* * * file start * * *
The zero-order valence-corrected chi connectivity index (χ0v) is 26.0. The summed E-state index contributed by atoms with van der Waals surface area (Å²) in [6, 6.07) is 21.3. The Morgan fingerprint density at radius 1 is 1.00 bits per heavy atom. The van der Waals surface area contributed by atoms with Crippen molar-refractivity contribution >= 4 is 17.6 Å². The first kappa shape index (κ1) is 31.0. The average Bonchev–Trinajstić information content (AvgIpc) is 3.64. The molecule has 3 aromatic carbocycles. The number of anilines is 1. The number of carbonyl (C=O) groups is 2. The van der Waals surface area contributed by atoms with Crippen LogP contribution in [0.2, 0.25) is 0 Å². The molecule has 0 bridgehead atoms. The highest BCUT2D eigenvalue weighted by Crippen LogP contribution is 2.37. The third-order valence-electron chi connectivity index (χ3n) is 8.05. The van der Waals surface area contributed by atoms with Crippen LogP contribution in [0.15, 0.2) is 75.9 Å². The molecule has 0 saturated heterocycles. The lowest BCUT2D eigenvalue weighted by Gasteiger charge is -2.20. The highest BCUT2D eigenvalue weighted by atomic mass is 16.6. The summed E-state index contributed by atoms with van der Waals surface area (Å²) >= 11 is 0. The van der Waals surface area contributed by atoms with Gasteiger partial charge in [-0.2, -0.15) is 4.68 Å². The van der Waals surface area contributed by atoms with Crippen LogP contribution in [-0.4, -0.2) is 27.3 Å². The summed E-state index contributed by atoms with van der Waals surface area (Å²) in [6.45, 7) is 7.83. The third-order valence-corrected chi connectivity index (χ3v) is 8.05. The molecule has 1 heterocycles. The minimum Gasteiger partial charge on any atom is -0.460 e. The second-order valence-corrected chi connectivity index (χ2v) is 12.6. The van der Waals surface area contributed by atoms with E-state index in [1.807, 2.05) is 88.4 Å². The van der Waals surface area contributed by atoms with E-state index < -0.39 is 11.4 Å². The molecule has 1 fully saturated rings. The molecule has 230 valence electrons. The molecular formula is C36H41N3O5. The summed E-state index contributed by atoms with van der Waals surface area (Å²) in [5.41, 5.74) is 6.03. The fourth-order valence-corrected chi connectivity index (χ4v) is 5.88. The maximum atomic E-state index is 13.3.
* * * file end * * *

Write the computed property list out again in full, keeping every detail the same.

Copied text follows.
The zero-order valence-corrected chi connectivity index (χ0v) is 26.0. The summed E-state index contributed by atoms with van der Waals surface area (Å²) in [6, 6.07) is 21.3. The Morgan fingerprint density at radius 1 is 1.00 bits per heavy atom. The van der Waals surface area contributed by atoms with Crippen molar-refractivity contribution >= 4 is 17.6 Å². The first kappa shape index (κ1) is 31.0. The average Bonchev–Trinajstić information content (AvgIpc) is 3.64. The molecule has 3 aromatic carbocycles. The number of anilines is 1. The number of carbonyl (C=O) groups is 2. The van der Waals surface area contributed by atoms with Crippen LogP contribution in [0.2, 0.25) is 0 Å². The molecule has 0 bridgehead atoms. The highest BCUT2D eigenvalue weighted by Crippen LogP contribution is 2.37. The third-order valence-electron chi connectivity index (χ3n) is 8.05. The van der Waals surface area contributed by atoms with Crippen LogP contribution in [0.15, 0.2) is 75.9 Å². The molecule has 0 saturated heterocycles. The lowest BCUT2D eigenvalue weighted by Gasteiger charge is -2.20. The highest BCUT2D eigenvalue weighted by atomic mass is 16.6. The summed E-state index contributed by atoms with van der Waals surface area (Å²) >= 11 is 0. The van der Waals surface area contributed by atoms with Gasteiger partial charge in [-0.2, -0.15) is 4.68 Å². The van der Waals surface area contributed by atoms with Crippen LogP contribution in [-0.4, -0.2) is 27.3 Å². The summed E-state index contributed by atoms with van der Waals surface area (Å²) in [6.45, 7) is 7.83. The third-order valence-corrected chi connectivity index (χ3v) is 8.05. The molecule has 1 heterocycles. The minimum Gasteiger partial charge on any atom is -0.460 e. The second-order valence-corrected chi connectivity index (χ2v) is 12.6. The van der Waals surface area contributed by atoms with E-state index in [1.807, 2.05) is 88.4 Å². The van der Waals surface area contributed by atoms with E-state index < -0.39 is 11.4 Å². The molecule has 1 fully saturated rings. The molecule has 230 valence electrons. The molecular formula is C36H41N3O5. The summed E-state index contributed by atoms with van der Waals surface area (Å²) in [5.41, 5.74) is 6.03. The fourth-order valence-corrected chi connectivity index (χ4v) is 5.88. The maximum atomic E-state index is 13.3.